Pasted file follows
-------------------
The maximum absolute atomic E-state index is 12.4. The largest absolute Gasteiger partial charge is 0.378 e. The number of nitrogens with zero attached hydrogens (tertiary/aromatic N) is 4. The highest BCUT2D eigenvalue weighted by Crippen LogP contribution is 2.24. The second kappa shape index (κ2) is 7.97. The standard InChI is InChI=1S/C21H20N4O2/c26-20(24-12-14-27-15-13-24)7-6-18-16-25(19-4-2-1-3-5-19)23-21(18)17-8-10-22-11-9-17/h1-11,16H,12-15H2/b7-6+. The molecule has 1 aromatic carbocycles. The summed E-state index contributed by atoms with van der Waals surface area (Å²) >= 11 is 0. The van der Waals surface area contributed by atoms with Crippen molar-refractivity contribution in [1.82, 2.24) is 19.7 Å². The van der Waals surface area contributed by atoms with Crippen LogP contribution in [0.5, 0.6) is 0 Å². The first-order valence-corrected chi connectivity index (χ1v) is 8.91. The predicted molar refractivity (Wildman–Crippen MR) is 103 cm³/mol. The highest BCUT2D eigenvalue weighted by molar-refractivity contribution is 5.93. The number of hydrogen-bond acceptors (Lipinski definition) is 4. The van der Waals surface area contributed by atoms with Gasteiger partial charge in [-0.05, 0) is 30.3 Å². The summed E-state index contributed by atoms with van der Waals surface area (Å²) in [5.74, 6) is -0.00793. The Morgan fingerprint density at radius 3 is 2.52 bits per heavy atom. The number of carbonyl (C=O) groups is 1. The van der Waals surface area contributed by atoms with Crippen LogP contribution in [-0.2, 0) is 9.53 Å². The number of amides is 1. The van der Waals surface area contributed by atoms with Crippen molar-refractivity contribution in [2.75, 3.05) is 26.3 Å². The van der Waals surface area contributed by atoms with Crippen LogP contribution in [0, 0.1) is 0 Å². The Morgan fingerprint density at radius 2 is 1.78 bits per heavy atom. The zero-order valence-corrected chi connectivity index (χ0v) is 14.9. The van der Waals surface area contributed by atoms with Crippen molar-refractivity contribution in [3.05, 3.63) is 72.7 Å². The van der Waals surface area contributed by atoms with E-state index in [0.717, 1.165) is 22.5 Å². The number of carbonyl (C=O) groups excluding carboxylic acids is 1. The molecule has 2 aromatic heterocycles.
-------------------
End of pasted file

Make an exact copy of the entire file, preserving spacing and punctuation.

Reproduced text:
The maximum absolute atomic E-state index is 12.4. The largest absolute Gasteiger partial charge is 0.378 e. The number of nitrogens with zero attached hydrogens (tertiary/aromatic N) is 4. The highest BCUT2D eigenvalue weighted by Crippen LogP contribution is 2.24. The second kappa shape index (κ2) is 7.97. The standard InChI is InChI=1S/C21H20N4O2/c26-20(24-12-14-27-15-13-24)7-6-18-16-25(19-4-2-1-3-5-19)23-21(18)17-8-10-22-11-9-17/h1-11,16H,12-15H2/b7-6+. The molecule has 1 aromatic carbocycles. The summed E-state index contributed by atoms with van der Waals surface area (Å²) >= 11 is 0. The van der Waals surface area contributed by atoms with Crippen molar-refractivity contribution in [1.82, 2.24) is 19.7 Å². The van der Waals surface area contributed by atoms with Crippen LogP contribution in [0.5, 0.6) is 0 Å². The first-order valence-corrected chi connectivity index (χ1v) is 8.91. The predicted molar refractivity (Wildman–Crippen MR) is 103 cm³/mol. The highest BCUT2D eigenvalue weighted by molar-refractivity contribution is 5.93. The number of hydrogen-bond acceptors (Lipinski definition) is 4. The van der Waals surface area contributed by atoms with Gasteiger partial charge in [-0.05, 0) is 30.3 Å². The summed E-state index contributed by atoms with van der Waals surface area (Å²) in [5.74, 6) is -0.00793. The Morgan fingerprint density at radius 3 is 2.52 bits per heavy atom. The number of carbonyl (C=O) groups is 1. The van der Waals surface area contributed by atoms with Crippen LogP contribution in [-0.2, 0) is 9.53 Å². The number of amides is 1. The van der Waals surface area contributed by atoms with Crippen molar-refractivity contribution in [2.75, 3.05) is 26.3 Å². The van der Waals surface area contributed by atoms with Crippen LogP contribution in [0, 0.1) is 0 Å². The Morgan fingerprint density at radius 2 is 1.78 bits per heavy atom. The zero-order valence-corrected chi connectivity index (χ0v) is 14.9. The van der Waals surface area contributed by atoms with Crippen molar-refractivity contribution in [3.05, 3.63) is 72.7 Å². The van der Waals surface area contributed by atoms with E-state index in [0.717, 1.165) is 22.5 Å². The number of carbonyl (C=O) groups excluding carboxylic acids is 1. The molecule has 2 aromatic heterocycles.